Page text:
Hanson, J.A., Bentley, D.P., Bean, E.A., Nute, S.R. & Moore, J.L.
unlikely to respond to avoid ineffective and potentially
(1991) In vitro chemosensitivity testing in chronic lymphocytic
debilitating treatment. Patients with good performance
leukemia patients. Leukemia Research, 15, 565±569.
status and in an early stage of their disease (i.e. W.H.O.
Juliusson, G., Christiansen, I., Hansen, M.M., Johnson, S., Kimby, E.,
grade 1 or Binet stage A) are more likely to achieve a CR or
Elmhorn-Rosenborg, A. & Liliemark, J. (1996) Oral cladribine as
PR with cladribine (Table I).
primary therapy for patients with B-cell chronic lymphocytic
The overall response rate observed in this study (76%) is
leukemia. Journal of Clinical Oncology, 14, 2160±2166.
similar to that reported for untreated patients (73±87´5%)
Lambert, E., Rees, J.K. & Twentyman, P.R. (1992) Resistance
circumvention strategies tested in clinical leukemia specimens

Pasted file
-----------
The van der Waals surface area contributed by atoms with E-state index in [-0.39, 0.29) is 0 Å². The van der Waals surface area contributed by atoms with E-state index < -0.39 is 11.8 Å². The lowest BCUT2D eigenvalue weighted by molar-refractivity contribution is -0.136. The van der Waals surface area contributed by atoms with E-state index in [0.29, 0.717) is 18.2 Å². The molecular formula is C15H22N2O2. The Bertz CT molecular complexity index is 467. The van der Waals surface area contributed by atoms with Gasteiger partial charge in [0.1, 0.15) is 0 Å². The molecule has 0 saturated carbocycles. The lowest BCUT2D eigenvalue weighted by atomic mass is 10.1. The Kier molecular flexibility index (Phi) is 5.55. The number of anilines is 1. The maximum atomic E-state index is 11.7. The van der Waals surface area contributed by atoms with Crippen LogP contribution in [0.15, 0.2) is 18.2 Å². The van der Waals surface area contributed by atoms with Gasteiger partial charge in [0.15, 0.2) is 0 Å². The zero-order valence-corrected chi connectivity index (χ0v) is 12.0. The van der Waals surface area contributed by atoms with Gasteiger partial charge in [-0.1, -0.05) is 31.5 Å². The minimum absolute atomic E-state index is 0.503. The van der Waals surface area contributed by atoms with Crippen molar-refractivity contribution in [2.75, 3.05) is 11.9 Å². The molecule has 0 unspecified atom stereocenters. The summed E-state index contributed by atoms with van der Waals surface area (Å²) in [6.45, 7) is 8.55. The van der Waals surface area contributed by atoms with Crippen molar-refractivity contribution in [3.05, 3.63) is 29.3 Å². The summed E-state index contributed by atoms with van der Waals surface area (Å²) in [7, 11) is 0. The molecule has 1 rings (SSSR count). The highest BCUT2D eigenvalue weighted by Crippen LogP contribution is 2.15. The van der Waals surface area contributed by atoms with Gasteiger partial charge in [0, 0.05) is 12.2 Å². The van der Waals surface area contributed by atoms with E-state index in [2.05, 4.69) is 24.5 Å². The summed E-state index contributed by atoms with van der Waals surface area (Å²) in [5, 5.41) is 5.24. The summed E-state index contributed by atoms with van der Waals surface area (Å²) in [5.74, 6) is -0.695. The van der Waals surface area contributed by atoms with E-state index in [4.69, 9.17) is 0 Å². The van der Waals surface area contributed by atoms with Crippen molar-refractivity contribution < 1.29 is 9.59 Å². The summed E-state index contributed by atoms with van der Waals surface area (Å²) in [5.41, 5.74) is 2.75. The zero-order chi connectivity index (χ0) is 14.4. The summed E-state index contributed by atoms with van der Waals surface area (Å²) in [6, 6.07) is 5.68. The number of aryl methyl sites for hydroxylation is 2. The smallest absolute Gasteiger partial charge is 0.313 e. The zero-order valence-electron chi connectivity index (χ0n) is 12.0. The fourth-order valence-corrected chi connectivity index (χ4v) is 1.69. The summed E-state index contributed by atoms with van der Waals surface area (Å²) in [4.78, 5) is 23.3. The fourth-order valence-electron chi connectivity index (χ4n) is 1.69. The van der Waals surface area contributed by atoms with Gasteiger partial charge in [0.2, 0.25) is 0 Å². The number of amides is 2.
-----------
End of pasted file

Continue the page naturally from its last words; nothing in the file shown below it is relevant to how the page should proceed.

(Mulligan et al, 1996; Saven et al, 1995; Delannoy et al,
using the MTT colorimetric assay. Leukemia, 6, 1063±1071.
1995; Juliusson et al, 1996). This group is therefore more
Liu, K.Z., Schultz, C.P., Johnston, J.B., Lee, K. & Mantsch, H.H.
sensitive than most previously treated patients ± indeed
(1997) Comparison of infrared spectra of CLL cells with their ex
many patients had responded to their previous treatments.
vivo sensitivity (MTT assay) to chlorambucil and cladribine.
The median response duration compares favourably with
Leukemia Research, 21, 1125±1133.
Mulligan, S.P., Gill, D., Eliadis, P., Dale, B., Bunce, I., Bashford, J.,
In conclusion, the DiSC assay can delineate CLL patients
Page, F., Matthews, J. & Bradstock, K. (1996) 2-Chlorodeoxy-
who could, or who will not, bene®t from cladribine
adenosine by shortened infusion results in high response rate in
previously untreated chronic lymphocytic leukemia: an Austra-
lian Leukemia Study Group Trial. British Journal of Haematology,
93, (Suppl. 2), 116.
Saven, A., Lemon, R.H., Kosty, M., Beutler, E. & Piro, L.D. (1995)
2-Chlorodeoxyadenosine activity in patients with untreated
We thank the following for their help and collaboration with
chronic lymphocytic leukemia (CLL). Journal of Clinical Oncology,
this study: Mrs A. Burlton, Mr P. Bell (Royal United Hospital,
q 1999 Blackwell Science Ltd, British Journal of Haematology 106: 474±476
Sudden Hearing Loss: Audiological Diagnosis Ali A. Danesh, PhD. Associate Professor, Department of Communication Sciences & Disorders and Department of Biomedical Sciences, Florida Atlantic University Adjunct Professor, Audiology Department, Nova Southeastern University William D. Andreassen, B.S.